SilencingWork at Queen's University Belfast has continued for many years on the basis that the only real way to predict gas behaviour is through the use of unsteady gas dynamics rather than acoustics, which they have done much to discredit. A number of papers by Coates and Blair give us some tools to work with, as opposed to putting a perforated steel tube in an aluminium can and stuffing with glass wool and hoping for the best.
As might be expected, the shape of the exhaust port has a significant effect on the exhaust note as well as on engine performance. The experimental data confirms this, with the "square" exhaust port profile giving a steep fronted wave compared with the gentler profile of the truly oval port shape, see Fig 21 . Research has shown that the soft oval port shape will give a primary sound frequency around five times the engine pulse rate, whereas the squared tuned exhaust port with its steep fronted wave will give a primary sound frequency at around twenty times the engine pulse rate.
Since all exhaust ports are somewhere between oval and square, this gives a rather large frequency band to target a silencer at, and the more unfortunate as the human ear is particularly sensitive in the 2000 - 2500 Hz range.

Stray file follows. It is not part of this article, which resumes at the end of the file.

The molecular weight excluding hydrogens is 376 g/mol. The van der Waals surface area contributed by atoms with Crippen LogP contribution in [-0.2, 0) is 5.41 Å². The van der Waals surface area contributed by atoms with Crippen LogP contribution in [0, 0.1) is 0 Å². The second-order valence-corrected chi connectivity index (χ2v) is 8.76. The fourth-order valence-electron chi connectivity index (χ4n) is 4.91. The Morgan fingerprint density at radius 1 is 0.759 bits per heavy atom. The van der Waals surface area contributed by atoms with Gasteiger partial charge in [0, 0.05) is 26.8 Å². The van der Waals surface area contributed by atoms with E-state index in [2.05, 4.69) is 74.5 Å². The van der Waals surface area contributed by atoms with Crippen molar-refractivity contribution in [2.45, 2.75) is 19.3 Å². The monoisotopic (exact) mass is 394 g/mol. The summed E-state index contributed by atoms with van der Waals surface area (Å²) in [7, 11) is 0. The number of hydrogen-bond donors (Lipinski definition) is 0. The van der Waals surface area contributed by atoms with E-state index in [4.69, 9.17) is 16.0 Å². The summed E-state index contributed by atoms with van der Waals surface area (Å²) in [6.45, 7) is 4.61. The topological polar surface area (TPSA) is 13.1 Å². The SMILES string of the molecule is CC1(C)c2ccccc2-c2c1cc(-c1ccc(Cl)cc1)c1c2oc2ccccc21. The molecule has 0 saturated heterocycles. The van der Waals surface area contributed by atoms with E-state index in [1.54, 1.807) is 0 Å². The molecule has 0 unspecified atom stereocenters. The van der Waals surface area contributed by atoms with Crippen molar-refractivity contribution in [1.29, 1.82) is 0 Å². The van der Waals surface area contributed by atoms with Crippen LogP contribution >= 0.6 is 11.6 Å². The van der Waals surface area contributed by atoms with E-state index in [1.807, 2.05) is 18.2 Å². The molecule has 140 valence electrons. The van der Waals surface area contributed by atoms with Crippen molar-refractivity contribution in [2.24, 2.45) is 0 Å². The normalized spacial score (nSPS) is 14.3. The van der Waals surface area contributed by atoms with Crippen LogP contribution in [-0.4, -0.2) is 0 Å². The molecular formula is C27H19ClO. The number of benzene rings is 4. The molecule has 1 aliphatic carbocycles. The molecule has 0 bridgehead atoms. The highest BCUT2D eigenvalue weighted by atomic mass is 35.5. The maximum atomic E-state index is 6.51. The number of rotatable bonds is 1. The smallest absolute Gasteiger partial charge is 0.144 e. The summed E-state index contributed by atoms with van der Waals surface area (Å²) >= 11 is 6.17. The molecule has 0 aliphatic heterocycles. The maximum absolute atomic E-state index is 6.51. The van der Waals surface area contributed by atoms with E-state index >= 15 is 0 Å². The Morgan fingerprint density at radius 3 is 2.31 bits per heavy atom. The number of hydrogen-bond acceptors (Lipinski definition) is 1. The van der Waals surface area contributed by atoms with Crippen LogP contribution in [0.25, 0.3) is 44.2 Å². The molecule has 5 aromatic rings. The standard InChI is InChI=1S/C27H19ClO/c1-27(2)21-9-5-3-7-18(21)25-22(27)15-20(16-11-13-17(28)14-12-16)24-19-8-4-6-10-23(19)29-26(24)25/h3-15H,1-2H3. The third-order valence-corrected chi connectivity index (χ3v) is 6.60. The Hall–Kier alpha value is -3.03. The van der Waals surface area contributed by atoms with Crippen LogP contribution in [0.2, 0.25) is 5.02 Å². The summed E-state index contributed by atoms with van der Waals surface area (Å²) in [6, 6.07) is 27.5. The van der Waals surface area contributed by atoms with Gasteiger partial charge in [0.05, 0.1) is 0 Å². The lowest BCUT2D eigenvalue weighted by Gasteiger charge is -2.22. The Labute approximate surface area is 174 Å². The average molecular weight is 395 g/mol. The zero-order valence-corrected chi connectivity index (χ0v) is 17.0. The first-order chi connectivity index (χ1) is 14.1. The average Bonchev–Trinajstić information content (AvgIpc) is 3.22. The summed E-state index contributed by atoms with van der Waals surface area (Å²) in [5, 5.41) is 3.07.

We have three basic techniques which we can use when designing a silencer
The dimensions assumed throughout are
The expansion chamber baffle cone bleeds away its pressure through the stinger pipe, and it is the stinger pipe which passes through the silencer. The gas passes through chamber A (resonance), then chamber B (diffuser), then chamber C (resonance) and then through an amount of perforated tube surrounded by glass wool, which tends to absorb the higher frequencies.
The design criteria for the three chambers are
Appendix A contains a data sheet of resonant frequencies for a range of chamber sizes and holes. Few readers will have access to measuring facilities which will indicate what sound frequencies that their engine is producing, but the data sheet has value in that it is now possible to modify an existing system, to remove the frequencies most irritating to the human ear.
To calculate the resonant frequency (ie: the frequency which will be absorbed) and the attenuation (ie: how much sound will be absorbed) for any individual chamber or compartment within the silencer, proceed as follows: